Friday night, this station will premiere the investigative reporting series, "Reveal."
The weekly show, produced by the Center for Investigative Reporting, takes a deep look at stories that are not in the headlines, but that have great impact on the country and the lives of the American people.
KNPR's State of Nevada previewed one of the stories you’ll hear when we premiere "Reveal" on January 22 at 8 p.m.
Tom Knudson is an investigative environmental reporter who is the recipient of two Pulitzer Prizes. This piece he did for Friday night’s episode details the grisly side of trapping bobcats – much of which takes place in Nevada.
According to Knudson, the pelts are mostly sold to buyers in China, Russia and Europe. They can go for as much as $1,000 a pelt while the coats sell for as much as $150,000.
He told KNPR's State of Nevada that an estimated 7 million wild animals are killed each year in the United States for the fur coat business that includes coyotes, weasels, raccoons, badgers and bobcats.
“Totally legal and regulated by the states and in most cases these animals are not in any biological danger," he said, "So, from a conservation perspective we’re not putting their populations at risk.”
But the traps are not selective. They don't just trap the animals that can be skinned and sold to make coats.
“So animals the trappers don’t want to catch end up in those traps,” Knudson said, like mountain lions, domesticated dogs and even eagles.
However, no one really knows how many "non-target captures" as they're known there are because reporting is done state by state and is voluntary.
“It is really a mystery,” he said.
When an animal is trapped, it can sit for hours or even days trapped.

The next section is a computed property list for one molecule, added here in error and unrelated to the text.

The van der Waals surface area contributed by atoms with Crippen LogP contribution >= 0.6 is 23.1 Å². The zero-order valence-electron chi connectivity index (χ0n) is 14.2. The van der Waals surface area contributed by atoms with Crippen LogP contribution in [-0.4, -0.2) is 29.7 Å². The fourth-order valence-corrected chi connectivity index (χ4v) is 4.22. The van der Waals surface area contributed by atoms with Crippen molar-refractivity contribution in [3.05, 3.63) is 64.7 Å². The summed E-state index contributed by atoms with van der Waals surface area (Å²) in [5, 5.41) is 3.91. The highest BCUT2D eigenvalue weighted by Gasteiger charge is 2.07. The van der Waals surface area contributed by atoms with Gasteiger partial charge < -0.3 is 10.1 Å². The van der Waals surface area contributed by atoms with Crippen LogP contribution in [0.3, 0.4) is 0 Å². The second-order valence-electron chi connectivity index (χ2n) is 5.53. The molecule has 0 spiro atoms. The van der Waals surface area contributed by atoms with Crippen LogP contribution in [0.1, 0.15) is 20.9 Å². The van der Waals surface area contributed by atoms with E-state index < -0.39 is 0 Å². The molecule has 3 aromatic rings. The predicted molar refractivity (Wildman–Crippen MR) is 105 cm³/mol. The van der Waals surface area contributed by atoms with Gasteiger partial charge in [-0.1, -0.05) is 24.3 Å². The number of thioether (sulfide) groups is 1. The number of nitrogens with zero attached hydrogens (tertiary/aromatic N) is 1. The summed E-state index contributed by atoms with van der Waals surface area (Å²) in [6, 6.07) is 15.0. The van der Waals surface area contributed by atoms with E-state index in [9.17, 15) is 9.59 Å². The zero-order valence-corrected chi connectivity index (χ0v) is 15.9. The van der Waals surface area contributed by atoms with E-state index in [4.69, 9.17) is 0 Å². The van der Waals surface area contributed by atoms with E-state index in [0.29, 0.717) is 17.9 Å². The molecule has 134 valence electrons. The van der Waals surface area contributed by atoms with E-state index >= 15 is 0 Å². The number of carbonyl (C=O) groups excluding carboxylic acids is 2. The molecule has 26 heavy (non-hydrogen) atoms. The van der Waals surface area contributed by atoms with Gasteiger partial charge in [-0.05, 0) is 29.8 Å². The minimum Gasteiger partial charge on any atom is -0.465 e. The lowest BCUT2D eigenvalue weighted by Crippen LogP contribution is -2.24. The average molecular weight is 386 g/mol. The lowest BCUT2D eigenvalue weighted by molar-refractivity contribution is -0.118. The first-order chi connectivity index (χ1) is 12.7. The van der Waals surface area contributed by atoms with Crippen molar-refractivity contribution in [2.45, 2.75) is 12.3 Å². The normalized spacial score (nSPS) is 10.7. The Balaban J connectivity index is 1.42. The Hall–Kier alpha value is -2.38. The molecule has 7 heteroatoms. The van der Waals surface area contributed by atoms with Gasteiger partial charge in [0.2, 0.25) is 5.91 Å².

“In Nevada, animals are allowed to languish in traps for up to four days” Knudson said, “A lot of unfortunate things can happen when an animals is caught in a trap for days on end.”
For the past 15 years, California had a rule against the kind of traps allowed in Nevada. Trappers were only allowed to use cage traps that trapped an animal in a metal cage. However, that state has now outlawed bobcat trapping all together because trappers were setting traps along the edge of protected lands.
That decision brings up an odd quirk in the regulation of trapping. Nevada and California share a mountain range but offer vastly different approaches to trapping in the federal land in that mountain range.
“Even though a lot of trapping does happen on federal land, fish and game regulations are largely set by the state," Knudson explained, "There are some exceptions of course with endangered and threatened species but for species that are fairly widespread and abundant the rules and regs are set by the states.”
Editor's Note: A word of warning before you click on the link above to take you to the piece: the images and stories are pretty grisly.
Tom Knudson, Pulitzer Prize winning journalist and Senior Reporter, Reveal
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